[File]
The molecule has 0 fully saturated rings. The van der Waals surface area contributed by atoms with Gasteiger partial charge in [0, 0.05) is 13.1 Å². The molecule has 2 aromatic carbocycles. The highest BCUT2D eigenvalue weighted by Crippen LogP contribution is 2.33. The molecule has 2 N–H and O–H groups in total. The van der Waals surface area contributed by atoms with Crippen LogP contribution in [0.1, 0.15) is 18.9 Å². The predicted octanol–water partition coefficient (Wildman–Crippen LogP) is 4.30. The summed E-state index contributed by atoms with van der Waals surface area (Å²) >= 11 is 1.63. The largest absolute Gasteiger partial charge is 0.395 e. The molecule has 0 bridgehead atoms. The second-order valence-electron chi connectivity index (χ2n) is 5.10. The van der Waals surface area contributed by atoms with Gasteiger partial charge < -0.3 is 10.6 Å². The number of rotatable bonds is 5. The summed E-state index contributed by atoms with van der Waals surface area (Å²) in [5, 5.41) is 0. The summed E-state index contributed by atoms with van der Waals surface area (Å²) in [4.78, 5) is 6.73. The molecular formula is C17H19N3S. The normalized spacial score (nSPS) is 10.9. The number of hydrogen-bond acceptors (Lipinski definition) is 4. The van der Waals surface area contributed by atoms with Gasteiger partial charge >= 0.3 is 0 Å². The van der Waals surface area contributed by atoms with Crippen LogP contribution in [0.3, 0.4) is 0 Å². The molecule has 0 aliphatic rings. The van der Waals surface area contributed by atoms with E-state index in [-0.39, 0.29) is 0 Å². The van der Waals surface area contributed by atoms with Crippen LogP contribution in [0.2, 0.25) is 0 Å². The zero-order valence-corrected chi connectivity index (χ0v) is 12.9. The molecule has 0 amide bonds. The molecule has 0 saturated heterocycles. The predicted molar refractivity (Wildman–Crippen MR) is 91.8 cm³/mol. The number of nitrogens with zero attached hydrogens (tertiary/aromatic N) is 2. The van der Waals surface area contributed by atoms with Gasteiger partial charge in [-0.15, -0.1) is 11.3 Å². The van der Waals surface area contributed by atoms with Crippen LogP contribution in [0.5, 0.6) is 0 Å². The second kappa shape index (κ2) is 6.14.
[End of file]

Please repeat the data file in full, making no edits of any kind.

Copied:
The molecule has 0 fully saturated rings. The van der Waals surface area contributed by atoms with Gasteiger partial charge in [0, 0.05) is 13.1 Å². The molecule has 2 aromatic carbocycles. The highest BCUT2D eigenvalue weighted by Crippen LogP contribution is 2.33. The molecule has 2 N–H and O–H groups in total. The van der Waals surface area contributed by atoms with Crippen LogP contribution in [0.1, 0.15) is 18.9 Å². The predicted octanol–water partition coefficient (Wildman–Crippen LogP) is 4.30. The summed E-state index contributed by atoms with van der Waals surface area (Å²) >= 11 is 1.63. The largest absolute Gasteiger partial charge is 0.395 e. The molecule has 0 bridgehead atoms. The second-order valence-electron chi connectivity index (χ2n) is 5.10. The van der Waals surface area contributed by atoms with Gasteiger partial charge < -0.3 is 10.6 Å². The number of rotatable bonds is 5. The summed E-state index contributed by atoms with van der Waals surface area (Å²) in [5, 5.41) is 0. The summed E-state index contributed by atoms with van der Waals surface area (Å²) in [4.78, 5) is 6.73. The molecular formula is C17H19N3S. The normalized spacial score (nSPS) is 10.9. The number of hydrogen-bond acceptors (Lipinski definition) is 4. The van der Waals surface area contributed by atoms with Gasteiger partial charge >= 0.3 is 0 Å². The van der Waals surface area contributed by atoms with Crippen LogP contribution in [0.3, 0.4) is 0 Å². The molecule has 0 aliphatic rings. The van der Waals surface area contributed by atoms with E-state index in [-0.39, 0.29) is 0 Å². The van der Waals surface area contributed by atoms with Crippen LogP contribution in [0.2, 0.25) is 0 Å². The zero-order valence-corrected chi connectivity index (χ0v) is 12.9. The molecule has 0 amide bonds. The molecule has 0 saturated heterocycles. The predicted molar refractivity (Wildman–Crippen MR) is 91.8 cm³/mol. The number of nitrogens with zero attached hydrogens (tertiary/aromatic N) is 2. The van der Waals surface area contributed by atoms with Gasteiger partial charge in [-0.15, -0.1) is 11.3 Å². The van der Waals surface area contributed by atoms with Crippen LogP contribution in [0.5, 0.6) is 0 Å². The second kappa shape index (κ2) is 6.14.